How To Become a Development Assistant Producer

How To Become a Development Assistant Producer

What is a Development Assistant Producer?
Development Assistant Producers (or Development APs) are part of the team that comes up with the ideas that get transformed into TV programmes. They research and flesh out briefs given to them by the Development Producer, using their contacts and industry knowledge gleaned from several years’ experience. They have lots of ideas themselves and a nose for a good story.

What is the Job?
Development APs help condense diverse ideas into a communicable pitch. Depending on the type of programme they are developing, they may be responsible for filming and editing ‘casting tapes’, which are short interviews with potential contributors, including experts, presenters or members of the public. They may also be asked to shoot and edit a short ‘taster tape’ (also known as a ‘sizzle’) to give the commissioner a taste of the content, style and tone of the show they are hoping to get commissioned. If they are working on the development of a new quiz show, they may have to write questions and test games or rounds to see if they work.

Development Assistant Producers usually work across several projects at one time, all of which will be at a different point in their journey to our screens. They work either with independent production companies or broadcasters, and usually report to the Development Producer. On a day-to-day basis, they work most closely with the Development Researchers, brainstorming and test-driving ideas and delegating required research. They have regular contact with Producers and Executives or Heads of the department and may on occasion join commissioning meetings where new ideas are pitched to broadcasters.

Key Skills

  • Knowledge: watch and have a genuine passion for factual TV, understand the current programming landscape, and be able to identify gaps in the market and potential new trends.
  • Research: be curious, able to identify areas or people of interest and back these up with facts, figures and potential audiences.
  • Communication: able to express ideas clearly, write well and help generate proposals that really sell a programme.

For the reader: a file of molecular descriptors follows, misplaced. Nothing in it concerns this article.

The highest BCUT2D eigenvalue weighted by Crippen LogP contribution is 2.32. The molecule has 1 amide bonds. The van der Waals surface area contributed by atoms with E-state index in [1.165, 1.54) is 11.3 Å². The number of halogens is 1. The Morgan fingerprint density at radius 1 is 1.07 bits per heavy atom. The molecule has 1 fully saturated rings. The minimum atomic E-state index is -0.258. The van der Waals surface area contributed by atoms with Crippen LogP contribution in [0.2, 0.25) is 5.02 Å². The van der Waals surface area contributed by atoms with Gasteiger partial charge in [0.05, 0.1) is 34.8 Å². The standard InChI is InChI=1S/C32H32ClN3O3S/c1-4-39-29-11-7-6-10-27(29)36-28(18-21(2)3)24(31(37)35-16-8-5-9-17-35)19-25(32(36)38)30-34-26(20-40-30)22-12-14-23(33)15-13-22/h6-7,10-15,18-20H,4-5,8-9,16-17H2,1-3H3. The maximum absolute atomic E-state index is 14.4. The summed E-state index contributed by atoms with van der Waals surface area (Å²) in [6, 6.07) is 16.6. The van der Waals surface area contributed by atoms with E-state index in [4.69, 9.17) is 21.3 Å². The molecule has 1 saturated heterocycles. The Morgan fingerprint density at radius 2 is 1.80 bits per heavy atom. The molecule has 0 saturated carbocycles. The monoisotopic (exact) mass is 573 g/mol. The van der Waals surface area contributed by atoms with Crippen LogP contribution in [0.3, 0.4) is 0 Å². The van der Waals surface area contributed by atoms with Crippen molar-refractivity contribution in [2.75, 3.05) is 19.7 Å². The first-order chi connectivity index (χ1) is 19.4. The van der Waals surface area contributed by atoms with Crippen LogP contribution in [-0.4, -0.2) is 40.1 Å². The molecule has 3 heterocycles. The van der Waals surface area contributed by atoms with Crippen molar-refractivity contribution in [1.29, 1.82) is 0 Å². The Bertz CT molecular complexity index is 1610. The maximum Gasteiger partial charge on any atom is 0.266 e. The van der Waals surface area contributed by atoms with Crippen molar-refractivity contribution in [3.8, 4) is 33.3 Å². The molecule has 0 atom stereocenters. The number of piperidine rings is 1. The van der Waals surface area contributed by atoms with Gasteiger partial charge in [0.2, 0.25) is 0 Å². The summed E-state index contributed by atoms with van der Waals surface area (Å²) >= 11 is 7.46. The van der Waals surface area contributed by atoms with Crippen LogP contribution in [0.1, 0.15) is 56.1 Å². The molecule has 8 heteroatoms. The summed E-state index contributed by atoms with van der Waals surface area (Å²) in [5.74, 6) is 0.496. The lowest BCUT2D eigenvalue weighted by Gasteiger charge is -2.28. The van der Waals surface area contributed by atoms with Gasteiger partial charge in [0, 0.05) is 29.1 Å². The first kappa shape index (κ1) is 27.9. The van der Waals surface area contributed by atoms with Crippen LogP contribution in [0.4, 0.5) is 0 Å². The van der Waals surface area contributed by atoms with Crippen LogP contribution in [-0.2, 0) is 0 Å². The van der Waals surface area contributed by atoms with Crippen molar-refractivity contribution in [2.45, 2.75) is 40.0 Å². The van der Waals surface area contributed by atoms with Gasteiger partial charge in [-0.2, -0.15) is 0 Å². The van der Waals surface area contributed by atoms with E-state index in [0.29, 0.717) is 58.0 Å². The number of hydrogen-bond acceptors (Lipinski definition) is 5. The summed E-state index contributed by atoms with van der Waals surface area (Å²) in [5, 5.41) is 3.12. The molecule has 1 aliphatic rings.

• Working to briefs: respond to requests from the Producer promptly and efficiently, listen to the demands and desires of broadcasters and audiences and ensure these are delivered in pitches.
  • Equipment and software: operate basic cameras, lights, and audio and editing packages to create casting tapes and visual references.

Salary & Working Hours
Development AP’s earn around £750-£1065 per week based on a 5 day week, although this will depend on the production budget and whether holiday pay is included.

How To Become a Development Assistant Producer
Most employers look for Development Assistant Producers who either have previous experience as Development Researchers or who have worked as a Researcher or Assistant Producer on factual productions in the past.

You can take A-levels, Highers or Level 3 vocational qualifications in English, Media Studies, Creative Digital Media and any other subject you feel passionate about that you think could give you ideas.  Apprenticeships are jobs with training and offer a great opportunity to earn while you learn. Some of the major broadcasters offer apprenticeships, so check their websites. You don’t need a degree to be a Development AP, but if you want one, don’t be afraid to follow your passion and study a subject you love. After all, you could find inspiration for a programme in any field of study.

Get to know people in the TV industry by attending events. Meet professionals and ask them questions about their work, while demonstrating interest in, and knowledge of, the industry. Offer to provide them with your professional contact details and try to stay in touch with them.

Latest Development AP Jobs

Where Can It Take You?
The advancement and promotion opportunities for a Development AP will depend on the projects you work on and how much experience you have behind you. Building a solid portfolio and networking in the industry will help you work onto more high profile productions and ultimately become a Development Producer.

Become a Development Assistant Producer
If you are ready for the next step in your career, why not take a look at our jobs board? You can view our latest Development AP vacancies here.